Archive for July 2010

Announcing the Launch of new TSIA Benchmark Survey!

July 27, 2010

You asked for it, and now it is here! The TSIA support services and field service benchmark surveys have gone through a complete overhaul, with a new online survey tool that is easy and intuitive to use, new survey questions including incident cost and fully burdened hourly rates for Level 1/2/3, and other information you asked for–100+ new questions in all.

A huge thank you for a job well done to my team mate, Michael Israel, for steering this behemoth project safely to the dock. The project has passed through a number of hands, including mine, before Michael dedicated time to collect all the input, do the survey rewrite, implement the survey in a new tool, and launch it to members.

For complete information on what’s new, here is a link to Michael’s blog with all the details. Excerpts follow:

The new online software includes many features aimed at easing the process of completing the survey, including:

  • The ability to logon, log off, and log back on again later and resume the survey where you left off.
  • Multiple user logins, which allows different people in an organization to complete those portions of the survey with which they are most familiar.
  • Built-in “skip logic” automatically “hides” those questions in the survey that are not relevant to the survey respondent based on answers he or she provided to earlier questions.
  • Detailed explanations and instructions tied to the questions eliminate different interpretations of the questions, thus ensuring consistency in the answers.
  • And much, much more.

The new TSIA benchmark survey covers all major aspects of customer support operations:

  • FINANCIALS, including:
    • Service & support revenue and growth, margins, cost center vs. profit center, service revenue allocations, SaaS/Cloud revenue allocations to service, etc.
    • Quality programs, direct vs. outsourced employee data, call handling statistics, service incident response & resolution times, multiple support channel data (phone, email, web portal, chat, social media, etc), priorities & types of incidents, support rep labor rates, costs per service incident, customer/support rep ratios, much more.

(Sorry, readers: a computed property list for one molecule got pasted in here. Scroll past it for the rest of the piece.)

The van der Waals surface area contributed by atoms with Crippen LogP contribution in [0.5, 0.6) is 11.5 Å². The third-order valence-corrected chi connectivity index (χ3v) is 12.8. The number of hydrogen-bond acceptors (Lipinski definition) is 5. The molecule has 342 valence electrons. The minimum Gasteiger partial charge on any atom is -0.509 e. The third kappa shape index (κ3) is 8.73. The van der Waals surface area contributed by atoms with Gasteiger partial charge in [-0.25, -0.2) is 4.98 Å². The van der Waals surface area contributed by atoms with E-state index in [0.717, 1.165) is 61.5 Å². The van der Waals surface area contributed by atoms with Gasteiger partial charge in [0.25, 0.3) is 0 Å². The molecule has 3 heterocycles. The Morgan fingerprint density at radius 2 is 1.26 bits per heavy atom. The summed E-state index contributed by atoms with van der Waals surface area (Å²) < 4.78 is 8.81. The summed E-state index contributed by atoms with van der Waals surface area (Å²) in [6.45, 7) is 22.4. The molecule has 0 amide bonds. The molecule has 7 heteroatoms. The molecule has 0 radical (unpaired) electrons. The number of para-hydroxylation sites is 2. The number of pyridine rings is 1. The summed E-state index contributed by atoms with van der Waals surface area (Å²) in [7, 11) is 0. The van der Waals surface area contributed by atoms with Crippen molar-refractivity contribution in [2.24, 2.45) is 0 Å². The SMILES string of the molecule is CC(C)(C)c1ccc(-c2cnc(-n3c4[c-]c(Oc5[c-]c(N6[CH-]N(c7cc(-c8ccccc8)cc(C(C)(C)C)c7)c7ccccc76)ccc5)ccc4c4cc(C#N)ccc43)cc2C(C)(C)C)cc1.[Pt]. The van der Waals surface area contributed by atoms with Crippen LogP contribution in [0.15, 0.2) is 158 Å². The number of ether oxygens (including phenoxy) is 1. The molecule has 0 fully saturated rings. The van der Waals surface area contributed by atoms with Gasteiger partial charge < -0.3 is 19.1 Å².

• assignment & dispatch methods, response & resolution times, first visit fix rates, call back rates, SLA compliance, remote diagnostics & remote problem resolution data, training, multi-vendor services, field service labor rates, costs per field service incident, more.
  • SERVICE SPARE PARTS, including:
    • 1st pass fill rates, backorder rates, call backs due to lack of parts, spares inventory values as a % of revenue, inventory variances to book values, parts used per incident, parts $ per incident, DOA & NTF data, security measures, spares planning methods, outsourcing practices, end-of-life practices, more.
  • DEPOT REPAIR, including:
    • Customer repairs, “walk-up” or “drop-off” repairs, field technician repairs, RMA processes, advance exchange practices, “new” vs. “equivalent to new” exchanges, 3rd party repair vendors, turn-around-times, not-economical-to-repair (NER) thresholds, repair technician labor rates, etc.
  • ENTITLEMENTS, including:
    • Maintenance contract & warranty data, methods of pricing contracts, list vs. net pricing, contract pricing fees, T&M fees & per incident fees, initial contract attach rates, contract attach rates during/at end of warranty, contract sales compensation practices, warranty credit allocations, much, much more.
    • Customer survey methods, survey completion stats, customer satisfaction scores, satisfaction data by support channel (phone, email, web portal, chat, etc.), satisfaction by direct employee vs. outsourced employee, customer loyalty data, compensation based on customer satisfaction.

For all you TSIA members, here’s your chance to add your data so we can begin collecting data for these new questions as quickly as possible.  If you have any questions about the survey, let me know, and as always, thanks for reading!


How do you translate content for Multi-Lingual Self-Service?

July 13, 2010

I am working on a research report about multi-lingual support. According to our benchmark, we are definitely seeing expanding support for Web self-service content beyond English, which not only tells global customers that you are invested in their region, but also can dramatically boost self-service adoption and success by allowing customers to browse content in their native language.

TSIA Member Benchmark: Languages Supported by Channel

Here is some data for you, showing the average number of languages offered for phone, email and web incident support, as well as Web self-service and Web chat. But here is my question for you. If you do have multiple languages for self-service, how do you create the translated text for the knowledgebase? I’ve seen a few different approaches and would love for you to weigh in to see which approach is the most popular.  Options include:

  • Local geographic offices take English content and translate for local customers.
  • An outsourcing translation service, such as LionBridge, translates your content.
  • An auto-translation tool, such as Language Weaver, is used to automatically translate new content.

Would you please weigh in on this polling question and let me know which approach–or another approach–you use? I will report back the findings, and it will really help me with this current research report!

Thank you, and thanks for reading!